Now, the thing is, some of you reading this post might question why it is important to teach students how to tell the time using an analogue clock, when they all have a phone! Well, throughout these posts on what I did I will try to explain why I think it is! (If you ask students if they can tell the time, they might, happily, tell you yes and confidently say, “It’s 1:17 pm”; getting the time from their phone! However, if you then showed them 1:17 on an analogue clock, they might not have a clue where to begin! I have a theory about whether this is a problem: being able to read digital time but not analogue. But I will say more about this in another blog post.)

I began my mission by drawing clocks on paper/creating flashcards for o’clock, half-past, quarter past and quarter to; then practising these with the students, getting them to draw their own clocks in their books. (To begin with I resorted to them drawing round something circular!)

Now, putting numbers on a clock (the first challenge for the students) is harder than you might think and that’s what I’ll begin with next time!

Don’t forget, via supportforteachers.com, you can find out all about the online teacher training conference, Educating the 21^{st} Century Student. I have some great live speakers lined up: Alison Borthwick (alisonborthwick.co.uk), Dr Alan Cross, Dr Tony Birch (bircheducation.co.uk), Sioban Parker, Stephen Atyeo and myself. Speakers who will provide pre-recorded workshops: Ann Starks, Joseph Hubbard (creationresearchuk.com) and Sheba Moyo.

Thanks and see you next time, David nilsbird training

Life is still very busy, with marking and teaching, but one thing I must mention is:

Educating the 21st Century Student, an online teacher training conference for Zambia, and beyond – Thursday 26th to Saturday 28th August 2021.

This event is an amazing opportunity for teachers based in Zambia, and beyond, to have three excellent days of training from some high quality trainers. Find out more about this event via supportforteachers.com.

Life never gives up on what it throws at us and, in my case, that’s the marking season, which is now upon me! So, things like my maths questions have taken a back seat for the moment. Do keep an eye out for number 17. I’ll let you know when it will be available.

This short blog post is really about the great news I have: Educating the 21st Century Student, an online teacher training conference for Zambia, and beyond – Thursday 26th to Saturday 28th August 2021. This is a conference I am putting on in partnership with Chingola Private School Association – based in Chingola, Zambia (in the Copperbelt Region!).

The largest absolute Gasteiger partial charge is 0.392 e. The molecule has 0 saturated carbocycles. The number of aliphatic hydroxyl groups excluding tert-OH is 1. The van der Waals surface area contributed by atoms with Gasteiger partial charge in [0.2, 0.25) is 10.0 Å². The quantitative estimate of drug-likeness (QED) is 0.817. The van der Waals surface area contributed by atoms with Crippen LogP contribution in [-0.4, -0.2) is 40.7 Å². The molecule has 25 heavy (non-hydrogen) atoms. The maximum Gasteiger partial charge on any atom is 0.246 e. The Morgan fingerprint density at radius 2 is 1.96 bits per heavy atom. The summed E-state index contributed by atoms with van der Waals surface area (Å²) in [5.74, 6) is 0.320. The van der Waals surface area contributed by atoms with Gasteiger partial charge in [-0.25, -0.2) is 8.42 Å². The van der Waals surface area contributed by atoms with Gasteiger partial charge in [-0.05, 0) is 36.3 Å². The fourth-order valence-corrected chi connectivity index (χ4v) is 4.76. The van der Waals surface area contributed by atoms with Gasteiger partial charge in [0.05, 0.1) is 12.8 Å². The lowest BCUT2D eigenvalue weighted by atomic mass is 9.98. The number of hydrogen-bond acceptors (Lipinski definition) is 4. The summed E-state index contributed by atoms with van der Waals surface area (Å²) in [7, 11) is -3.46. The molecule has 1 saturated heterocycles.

All the details about the conference can be found via supportforteachers.com. You can sign up there to be kept in the loop about all the arrangements for the conference. There are some amazing speakers lined up (including me!) and it’s a great price too – $30 for all three days!

I still need to write about how I’m teaching the time and fractions at the same time, but that will have to wait. Back to the marking!

I am writing this post, after having provided my next bit of support, as a tutor, on a course. Before that I was doing some marking (where I fell asleep!) So, life is proving rather busy at the moment. (Have I taken too much on? – maybe!)

With my reference to Part 4 of motivation, I had a pleasant surprise from one of the 9/10 year old’s today. They said that they were now beginning to enjoy maths, when it comes to telling the time. (They have even been practising at home, it seems!) Another student, however, said they hate maths!

There seems to be such a disparity between different students’ perceptions about maths when they are young. Some like it and some hate it! I wonder if other subjects are the same?

Just so that you are aware, my Mathematics Question – Number 17 might be a little delayed due to how busy I am. Please keep an eye out here and on my website.

Today, I’d like to add some more thoughts to this engagement question.

Thinking about some 9/10 year olds I worked with this afternoon, I began to think about what level of our UK GCSE (16 year old examination) they might sit in 6/7 years time. (Assuming this examination still exists!) It is clear to me that the students are already pretty good at mathematics and therefore I would predict they would sit the highest level.

So, assuming my prediction is correct, how do we keep the engagement going/keep them interested for another 6/7 years? (I think this is especially important to think about, when work the students can do/cover now will be revisited during the first few years of high school, and then within the actual GCSE examination.)

What would you do with such ‘bright’ students, as they progress through school?

As I said in a previous post, from Mathematics Question – Number 17 onwards, the questions and any additional information that would ordinarily appear in the Mathematics Questions – Newsletters, will become a feature of the blog. The newsletters will then become a summary of the blog posts. You can sign up to receive the Mathematics Questions – Newslettershere.

A new feature, coming soon, will be a dedicated domain name for the Mathematics Questions.